Perfect timing for another Women’s Football Weekend

Women’s Football Weekend couldn’t be coming at a better time for both the Barclays Women’s Super League and the FA Women’s Championship, writes Rich Laverty.

Both divisions are evenly poised at both the top and the bottom as the form table starts to take shape and we get some semblance of an idea as to who has come out of the COVID-19 inflicted period away from football the strongest.

It’s also a weekend to show off the best of the women’s game, whereas the past week has sadly once again brought to the surface many of the key issues which still need eradicating from the sport.

Whether it was postponements or non-postponements, controversy reigned supreme, with Everton vs Manchester United called off in the Continental Cup, and Manchester City vs Bristol City getting the opposite treatment in the league.

The former was postponed due to damage to Everton’s home stadium sustained during high winds early last week, with United head coach Casey Stoney not struggling to hide her unhappiness at the late nature of the postponement.

The damage was inflicted last Monday night, with Everton staff members discovering the damage early on Tuesday morning. After failing to source all the parts needed to do the necessary repairs, Everton informed United on Tuesday night the game couldn’t go ahead and also sent images of the damage to the FA.

The Toffees offered to reverse the fixture to United’s home ground at Leigh Sports Village, but this wasn’t possible at short notice. Conspiracy theories started to rumble given Everton had been through a gruelling 120-minute FA Cup final just days earlier, but deeper-lying was the need to ensure stadiums and facilities at elite level in the women’s game need continued improvement and investment.

Bristol City were the next side to feel hard done by. After playing Crystal Palace in a Continental Cup tie on Thursday night, they had to travel to Manchester City on Saturday morning for an afternoon kick-off, a crazy enough schedule without the added extras.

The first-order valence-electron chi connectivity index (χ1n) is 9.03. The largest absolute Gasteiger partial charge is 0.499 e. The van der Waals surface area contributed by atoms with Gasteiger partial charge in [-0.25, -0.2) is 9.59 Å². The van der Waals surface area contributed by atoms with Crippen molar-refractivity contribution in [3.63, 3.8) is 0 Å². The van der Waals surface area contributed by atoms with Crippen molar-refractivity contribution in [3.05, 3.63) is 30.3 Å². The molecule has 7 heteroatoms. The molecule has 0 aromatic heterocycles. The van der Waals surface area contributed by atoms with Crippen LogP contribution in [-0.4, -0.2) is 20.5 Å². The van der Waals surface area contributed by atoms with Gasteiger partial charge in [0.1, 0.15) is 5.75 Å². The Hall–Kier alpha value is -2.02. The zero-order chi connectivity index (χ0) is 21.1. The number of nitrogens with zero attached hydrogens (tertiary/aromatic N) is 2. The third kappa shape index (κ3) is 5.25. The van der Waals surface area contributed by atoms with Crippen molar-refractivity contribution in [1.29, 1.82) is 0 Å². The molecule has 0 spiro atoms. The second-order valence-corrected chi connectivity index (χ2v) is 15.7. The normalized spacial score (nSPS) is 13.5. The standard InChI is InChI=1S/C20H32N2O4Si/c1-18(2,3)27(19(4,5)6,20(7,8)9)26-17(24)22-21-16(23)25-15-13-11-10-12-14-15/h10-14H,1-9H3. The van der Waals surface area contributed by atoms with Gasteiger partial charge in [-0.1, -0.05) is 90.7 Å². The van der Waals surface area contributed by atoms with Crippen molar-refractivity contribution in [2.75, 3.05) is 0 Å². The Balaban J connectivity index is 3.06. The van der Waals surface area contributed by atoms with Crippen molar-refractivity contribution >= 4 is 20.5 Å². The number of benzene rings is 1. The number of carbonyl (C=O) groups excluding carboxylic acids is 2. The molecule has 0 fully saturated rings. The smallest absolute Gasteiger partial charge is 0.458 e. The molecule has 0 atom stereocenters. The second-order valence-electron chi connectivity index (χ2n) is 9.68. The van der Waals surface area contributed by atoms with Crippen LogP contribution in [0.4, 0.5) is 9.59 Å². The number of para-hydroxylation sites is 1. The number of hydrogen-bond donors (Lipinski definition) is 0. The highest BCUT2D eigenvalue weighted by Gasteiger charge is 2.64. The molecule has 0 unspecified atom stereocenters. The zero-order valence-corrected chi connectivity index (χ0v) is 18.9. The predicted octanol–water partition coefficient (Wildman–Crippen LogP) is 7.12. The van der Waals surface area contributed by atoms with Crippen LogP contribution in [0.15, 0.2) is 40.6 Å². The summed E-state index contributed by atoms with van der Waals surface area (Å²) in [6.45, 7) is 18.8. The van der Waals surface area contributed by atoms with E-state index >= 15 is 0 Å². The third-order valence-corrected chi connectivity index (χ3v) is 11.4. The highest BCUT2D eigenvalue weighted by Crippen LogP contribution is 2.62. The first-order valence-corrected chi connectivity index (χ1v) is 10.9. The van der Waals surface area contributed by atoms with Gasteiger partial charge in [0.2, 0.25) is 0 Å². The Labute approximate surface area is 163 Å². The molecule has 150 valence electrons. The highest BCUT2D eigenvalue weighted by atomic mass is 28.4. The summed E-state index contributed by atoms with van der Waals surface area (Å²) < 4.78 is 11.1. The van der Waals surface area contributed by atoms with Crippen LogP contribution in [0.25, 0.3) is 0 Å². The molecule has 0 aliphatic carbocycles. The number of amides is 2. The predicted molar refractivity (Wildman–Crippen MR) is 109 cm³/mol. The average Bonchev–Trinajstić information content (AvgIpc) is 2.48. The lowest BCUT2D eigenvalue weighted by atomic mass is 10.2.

Those extras being they had five first team players missing. After one player came down with COVID-19 symptoms, but had not tested positive, four other players who lived in the same house were forced to isolate, meaning Tanya Oxtoby had to bring along several academy players just to fill the bench.

The FA released a statement to say they were satisfied Bristol City had followed protocols and FA medical staff were happy for the game to go ahead due to the club having enough players available to fulfil the fixture.

Indeed, to call the side Bristol City put out an ‘academy’ side would have been false, but even without COVID-19 complications, the fact the team were forced to play Thursday night and Saturday afternoon was ridiculous in itself.

While clubs are left to arrange cup fixtures themselves, City would have had little say on their game being moved from Sunday to Saturday, due to a potential clash with the Man City men’s game. 

It is somewhat a case of damned if you do, damned if you don’t, after complaints in past years of clashes with the men’s teams, but some common sense was perhaps needed on this occasion, given Bristol had one minor recovery session and no more to try and prepare for what was already a tough encounter.

It’s a difficult one for the FA, given City didn’t have a confirmed positive test. A similarly ugly situation was seen in Spain over the weekend, when Granada had to take what was essentially an illegal team to Real Sociedad because so many were missing through positive tests or isolation.